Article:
Now that the dankest day of the year is upon us, I thought it would be fun to break away from my typical legal jargon and have a little fun. So let’s take a peek into the past with a 420 history lesson. Join me, your ganja guide, in exploring the origins of this annual stoner celebration!
Almost everyone (aside from the hopelessly square) knows that the term 420 is synonymous with all things marijuana. While tall tales abound, no one seems sure of when and where the phrase comes from. You’ve probably heard each of the stories below at some point in your smoking career:
Go ahead and snuff out everything on that list because it’s all nonsense. California Health and Safety Code 11357-11362.9 applies to marijuana; H & S 420 is about obstructing entry on public land. I suppose a large outdoor grow on city property could potentially relate, but that scenario is highly unlikely. Any Bob Marley fan worth his or her Rasta wristband will tell you the legendary lion passed away on May 11th, 1981. High Times Magazine debunked the chemical compounds rumor through extensive testing and set the number at 315. Congress tackled the marijuana legalization issue a number of times over the years, but only California Senate Bill 420 bears that magic number in its name.April 20th was Hitler’s birthday, but he was reportedly a tweaker, not a pothead. The 420 phrase popped up well before Pulp Fiction’s 1994 release, although that’s a great movie to watch when you’re baked. And for the record, not every clock shown in the film reads 4:20, although that number appears prominently in the pawn shop scene. None of the members of club 27 died on the same day. If you thought otherwise, then you get a fat F in classic rock.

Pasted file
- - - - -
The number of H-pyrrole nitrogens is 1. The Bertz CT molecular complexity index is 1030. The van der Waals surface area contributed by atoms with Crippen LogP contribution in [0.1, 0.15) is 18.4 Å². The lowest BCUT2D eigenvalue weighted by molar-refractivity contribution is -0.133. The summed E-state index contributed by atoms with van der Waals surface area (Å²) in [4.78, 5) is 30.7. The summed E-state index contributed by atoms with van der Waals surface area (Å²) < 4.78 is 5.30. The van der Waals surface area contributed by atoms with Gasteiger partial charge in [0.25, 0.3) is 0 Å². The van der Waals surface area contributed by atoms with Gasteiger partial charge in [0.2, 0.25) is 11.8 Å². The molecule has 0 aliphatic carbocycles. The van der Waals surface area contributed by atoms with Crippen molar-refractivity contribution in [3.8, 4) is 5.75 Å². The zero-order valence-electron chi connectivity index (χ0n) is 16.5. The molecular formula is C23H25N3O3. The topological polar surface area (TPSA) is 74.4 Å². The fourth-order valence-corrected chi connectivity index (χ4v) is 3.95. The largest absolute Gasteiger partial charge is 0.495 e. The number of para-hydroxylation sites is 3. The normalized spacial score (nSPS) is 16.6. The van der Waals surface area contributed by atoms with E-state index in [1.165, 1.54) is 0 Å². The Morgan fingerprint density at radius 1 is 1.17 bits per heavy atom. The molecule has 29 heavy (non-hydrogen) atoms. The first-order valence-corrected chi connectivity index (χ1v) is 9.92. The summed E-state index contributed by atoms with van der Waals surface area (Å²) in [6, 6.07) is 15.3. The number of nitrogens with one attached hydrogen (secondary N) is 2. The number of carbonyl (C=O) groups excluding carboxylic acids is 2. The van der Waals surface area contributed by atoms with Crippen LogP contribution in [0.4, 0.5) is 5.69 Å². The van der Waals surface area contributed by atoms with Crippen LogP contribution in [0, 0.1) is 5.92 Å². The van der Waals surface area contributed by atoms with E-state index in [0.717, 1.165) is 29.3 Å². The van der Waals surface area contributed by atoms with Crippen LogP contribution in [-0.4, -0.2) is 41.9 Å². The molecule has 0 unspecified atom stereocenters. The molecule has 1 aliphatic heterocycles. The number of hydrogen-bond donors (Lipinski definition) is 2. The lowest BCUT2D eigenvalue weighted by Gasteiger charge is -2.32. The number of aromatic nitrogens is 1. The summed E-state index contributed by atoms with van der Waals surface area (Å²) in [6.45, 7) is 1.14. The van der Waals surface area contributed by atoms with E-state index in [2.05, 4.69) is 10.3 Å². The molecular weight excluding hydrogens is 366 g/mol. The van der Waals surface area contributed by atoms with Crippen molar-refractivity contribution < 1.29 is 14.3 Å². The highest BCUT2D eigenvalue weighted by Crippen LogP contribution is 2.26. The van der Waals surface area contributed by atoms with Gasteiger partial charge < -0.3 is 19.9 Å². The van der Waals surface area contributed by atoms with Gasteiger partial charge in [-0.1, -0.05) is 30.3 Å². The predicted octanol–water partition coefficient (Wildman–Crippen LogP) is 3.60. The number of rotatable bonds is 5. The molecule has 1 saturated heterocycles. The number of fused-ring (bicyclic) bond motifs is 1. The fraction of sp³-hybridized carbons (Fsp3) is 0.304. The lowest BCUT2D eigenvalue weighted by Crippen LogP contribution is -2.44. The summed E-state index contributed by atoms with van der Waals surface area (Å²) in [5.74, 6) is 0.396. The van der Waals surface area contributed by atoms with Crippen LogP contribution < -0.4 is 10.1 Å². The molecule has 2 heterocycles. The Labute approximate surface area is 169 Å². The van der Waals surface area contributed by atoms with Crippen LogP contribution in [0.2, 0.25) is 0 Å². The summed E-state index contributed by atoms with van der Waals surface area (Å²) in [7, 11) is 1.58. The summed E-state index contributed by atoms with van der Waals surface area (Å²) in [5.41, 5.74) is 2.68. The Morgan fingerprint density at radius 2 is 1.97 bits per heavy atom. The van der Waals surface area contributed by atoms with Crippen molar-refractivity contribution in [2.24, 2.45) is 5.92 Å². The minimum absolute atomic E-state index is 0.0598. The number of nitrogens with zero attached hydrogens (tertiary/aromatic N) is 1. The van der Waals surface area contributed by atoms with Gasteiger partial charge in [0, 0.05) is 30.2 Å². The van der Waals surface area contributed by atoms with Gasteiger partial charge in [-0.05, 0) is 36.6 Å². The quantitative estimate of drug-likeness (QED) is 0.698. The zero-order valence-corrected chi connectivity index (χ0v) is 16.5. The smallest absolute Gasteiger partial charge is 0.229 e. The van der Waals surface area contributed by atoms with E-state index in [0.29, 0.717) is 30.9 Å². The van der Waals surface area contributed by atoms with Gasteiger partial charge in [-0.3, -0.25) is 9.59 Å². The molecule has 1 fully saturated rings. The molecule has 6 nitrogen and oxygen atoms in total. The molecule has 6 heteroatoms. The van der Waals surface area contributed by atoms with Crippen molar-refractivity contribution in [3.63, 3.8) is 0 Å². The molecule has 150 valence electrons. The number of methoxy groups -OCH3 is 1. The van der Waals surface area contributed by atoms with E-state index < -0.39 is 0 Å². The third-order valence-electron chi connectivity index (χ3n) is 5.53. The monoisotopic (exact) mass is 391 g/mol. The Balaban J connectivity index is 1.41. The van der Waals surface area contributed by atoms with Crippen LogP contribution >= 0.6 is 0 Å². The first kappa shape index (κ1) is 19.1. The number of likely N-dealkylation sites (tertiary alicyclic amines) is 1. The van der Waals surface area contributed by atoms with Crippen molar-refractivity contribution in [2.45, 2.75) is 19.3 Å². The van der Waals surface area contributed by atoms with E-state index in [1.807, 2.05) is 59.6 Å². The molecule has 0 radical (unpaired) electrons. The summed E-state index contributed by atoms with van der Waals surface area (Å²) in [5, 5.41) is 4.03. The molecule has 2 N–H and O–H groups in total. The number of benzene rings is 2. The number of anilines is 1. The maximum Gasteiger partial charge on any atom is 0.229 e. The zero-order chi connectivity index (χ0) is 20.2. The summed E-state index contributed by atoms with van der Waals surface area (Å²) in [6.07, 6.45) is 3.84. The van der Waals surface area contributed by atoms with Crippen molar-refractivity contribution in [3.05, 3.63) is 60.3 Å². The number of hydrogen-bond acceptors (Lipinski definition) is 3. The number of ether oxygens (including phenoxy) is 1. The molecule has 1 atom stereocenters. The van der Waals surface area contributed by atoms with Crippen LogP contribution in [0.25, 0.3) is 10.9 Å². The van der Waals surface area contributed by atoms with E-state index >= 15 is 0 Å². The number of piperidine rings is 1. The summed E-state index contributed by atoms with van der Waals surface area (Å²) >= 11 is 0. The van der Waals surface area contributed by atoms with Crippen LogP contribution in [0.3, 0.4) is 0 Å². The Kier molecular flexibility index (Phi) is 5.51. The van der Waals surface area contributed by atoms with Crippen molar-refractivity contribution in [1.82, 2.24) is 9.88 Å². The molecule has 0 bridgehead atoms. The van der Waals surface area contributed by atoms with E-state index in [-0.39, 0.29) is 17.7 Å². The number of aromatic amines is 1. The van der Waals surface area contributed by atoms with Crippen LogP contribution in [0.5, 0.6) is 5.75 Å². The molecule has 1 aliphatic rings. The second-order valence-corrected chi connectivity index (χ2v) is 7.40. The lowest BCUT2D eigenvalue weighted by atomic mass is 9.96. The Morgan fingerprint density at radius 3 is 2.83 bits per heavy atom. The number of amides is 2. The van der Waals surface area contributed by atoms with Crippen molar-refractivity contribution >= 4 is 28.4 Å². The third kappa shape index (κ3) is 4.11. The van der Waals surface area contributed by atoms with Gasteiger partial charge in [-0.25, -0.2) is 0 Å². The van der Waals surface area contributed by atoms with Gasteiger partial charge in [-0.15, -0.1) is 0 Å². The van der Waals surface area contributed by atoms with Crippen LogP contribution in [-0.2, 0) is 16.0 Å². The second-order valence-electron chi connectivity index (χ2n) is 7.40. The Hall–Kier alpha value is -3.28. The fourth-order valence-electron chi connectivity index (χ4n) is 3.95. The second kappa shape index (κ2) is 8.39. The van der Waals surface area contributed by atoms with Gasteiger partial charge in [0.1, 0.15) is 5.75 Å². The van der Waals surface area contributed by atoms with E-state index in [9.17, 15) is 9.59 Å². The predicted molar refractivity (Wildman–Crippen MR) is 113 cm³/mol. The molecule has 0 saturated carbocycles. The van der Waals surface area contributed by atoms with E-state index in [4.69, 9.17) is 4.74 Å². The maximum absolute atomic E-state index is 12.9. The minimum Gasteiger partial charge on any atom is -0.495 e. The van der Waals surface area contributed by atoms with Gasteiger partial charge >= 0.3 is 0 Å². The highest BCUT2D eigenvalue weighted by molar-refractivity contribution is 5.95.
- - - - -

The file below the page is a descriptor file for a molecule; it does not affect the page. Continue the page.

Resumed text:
So why is 420 celebrated anyway? Well it’s a long story. If you want the full details, I suggest you read through Ryan Grimm’s article in the Huffington Post. The whole 420 weed association started with a group of teens at San Rafael High School in San Rafael, CA circa 1971. A few of the crewmembers partied with the Grateful Dead, and 420 became a code word for weed backstage. As the Dead traveled the world, they took their California slag along for the ride. Eventually, 420 hit the pages of High Times Magazine in the early 90s. Today no self respecting stoner would be caught dead without weed on the 20th of April. That’s just wrong, man.
Since 420 is a California native, the holiday has deep roots throughout the state. From Fort Dick down to San Diego, you can bet that the dispensaries in your area will be offering blowout sales on your favorite top shelf strains. After you stock up on the loud, you might want to check out these herbalicious festivals to spark up your stash with thousands of fellow patients:
Hempcon Medical Marijuana Show in San Jose
Coachella (Not an Official 420-friendly Event!)
The 420 Festival in San Bernardino
UC Santa Cruz Annual Smokeout
4/20 PSYCHEDELIC MELTDOWN in San Francisco
WOMP Island 420 Music Festival in San Francisco
Just in case you haven’t heard, the hyped up WeedORama 420 festival has been postponed. No word yet on whether or not a name change is in the works.
Image source: http://jayrivera.deviantart.com/art/420-Banner-297395244
Humboldt Relief Photographer/Webmaster since 7/2010. Katherine is a professional copywriter responsible for all of the content, including photography, graphics, and text, on the HR website unless otherwise specified. She also handles HR's social communities. She earned her B.A. in Political Science from California State University, Northridge, and works at PrintFirm.com when she's not volunteering for HR. Connect with her on:
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#Happy420 http://t.co/P0uwzd7ODQ7 years ago